Argue that the relation "logically implies" is transitive on the set of all statements.

I've never seen an argument for transitivity, my textbook only gives examples.

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- October 20th 2011, 05:35 PMJskidHow do you argue something is transative?
Argue that the relation "logically implies" is transitive on the set of all statements.

I've never seen an argument for transitivity, my textbook only gives examples. - October 21st 2011, 12:57 AMemakarovRe: How do you argue something is transative?
Hmm, does this mean that your textbooks only gives examples of transitive relations, without proofs that they are actually transitive? If there are proofs or explanations, then those are arguments... Does your textbook have the definition of transitivity?

A relation on a set is called transitive if for all , if and , then .

To show that a relation is transitive you need to thoroughly understand this definition, and you need to know how to prove statements of the form "for all x, ..." and "if ..., then ...". - October 21st 2011, 01:54 AMDevenoRe: How do you argue something is transative?
the transitivity of (logical) implication, then, would mean:

is this a true statement for " " (logically implies)?

(hint: assign values of true and false for p,q and r (you will get 8 possible combinations you have to try), and examine the truth-values of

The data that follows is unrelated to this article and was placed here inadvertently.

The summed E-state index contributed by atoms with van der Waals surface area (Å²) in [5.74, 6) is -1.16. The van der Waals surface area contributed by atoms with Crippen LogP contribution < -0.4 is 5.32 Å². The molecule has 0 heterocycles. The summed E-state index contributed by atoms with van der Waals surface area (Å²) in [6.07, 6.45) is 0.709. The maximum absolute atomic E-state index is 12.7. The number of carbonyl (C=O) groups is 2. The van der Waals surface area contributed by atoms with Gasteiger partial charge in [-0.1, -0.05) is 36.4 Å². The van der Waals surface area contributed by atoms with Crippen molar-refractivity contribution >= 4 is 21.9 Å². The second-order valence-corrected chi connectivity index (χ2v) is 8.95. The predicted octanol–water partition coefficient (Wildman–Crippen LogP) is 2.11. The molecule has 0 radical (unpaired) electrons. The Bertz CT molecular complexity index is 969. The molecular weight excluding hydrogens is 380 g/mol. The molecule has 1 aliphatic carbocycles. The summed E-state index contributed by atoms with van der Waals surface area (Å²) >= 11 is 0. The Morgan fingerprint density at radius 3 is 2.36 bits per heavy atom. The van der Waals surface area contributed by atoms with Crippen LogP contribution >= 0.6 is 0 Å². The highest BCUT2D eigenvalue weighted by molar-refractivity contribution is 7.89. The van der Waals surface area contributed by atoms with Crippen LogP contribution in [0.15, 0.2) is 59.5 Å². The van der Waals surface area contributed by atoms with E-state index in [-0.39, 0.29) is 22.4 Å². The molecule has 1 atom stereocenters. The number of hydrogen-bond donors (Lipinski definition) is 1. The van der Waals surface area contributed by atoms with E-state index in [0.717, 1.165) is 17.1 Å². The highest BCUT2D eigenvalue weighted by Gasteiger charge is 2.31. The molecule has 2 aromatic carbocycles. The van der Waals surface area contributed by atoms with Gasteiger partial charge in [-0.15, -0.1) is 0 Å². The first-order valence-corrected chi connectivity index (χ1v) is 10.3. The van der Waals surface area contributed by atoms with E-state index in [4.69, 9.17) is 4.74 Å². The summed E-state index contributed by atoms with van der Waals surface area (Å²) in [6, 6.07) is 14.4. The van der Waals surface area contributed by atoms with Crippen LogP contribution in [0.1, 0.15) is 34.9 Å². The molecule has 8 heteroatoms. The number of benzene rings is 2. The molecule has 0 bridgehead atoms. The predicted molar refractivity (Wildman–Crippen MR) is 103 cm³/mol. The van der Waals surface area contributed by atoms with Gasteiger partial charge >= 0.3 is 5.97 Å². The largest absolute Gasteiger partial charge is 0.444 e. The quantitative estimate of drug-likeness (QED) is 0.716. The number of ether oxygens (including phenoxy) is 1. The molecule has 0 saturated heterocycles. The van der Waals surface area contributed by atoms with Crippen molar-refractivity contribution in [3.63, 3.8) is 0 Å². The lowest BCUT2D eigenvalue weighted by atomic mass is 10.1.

and

you can use the following tables:

A B | A→B (A implies B)

T T | T

T F | F

F T | T

F F | T,

A B | A ∧ B (A and B)

T T | T

T F | F

F T | F

F F | F.....what are your findings?) - October 21st 2011, 09:04 AMJskidRe: How do you argue something is transative?
What's the difference between the implies that uses the two lines for the arrow versus the one line for the arrow?

- October 21st 2011, 09:26 AMemakarovRe: How do you argue something is transative?
In Deveno's post, I don't think there is any difference.

- October 21st 2011, 12:32 PMDevenoRe: How do you argue something is transative?
the two-line arrow is technically "correct" (means "implies") as the one-line arrow usually means "goes to" (used for limits and mappings).

(however, looking at a POset as a category, they are the same thing: as implication provides a partial ordering on wffs).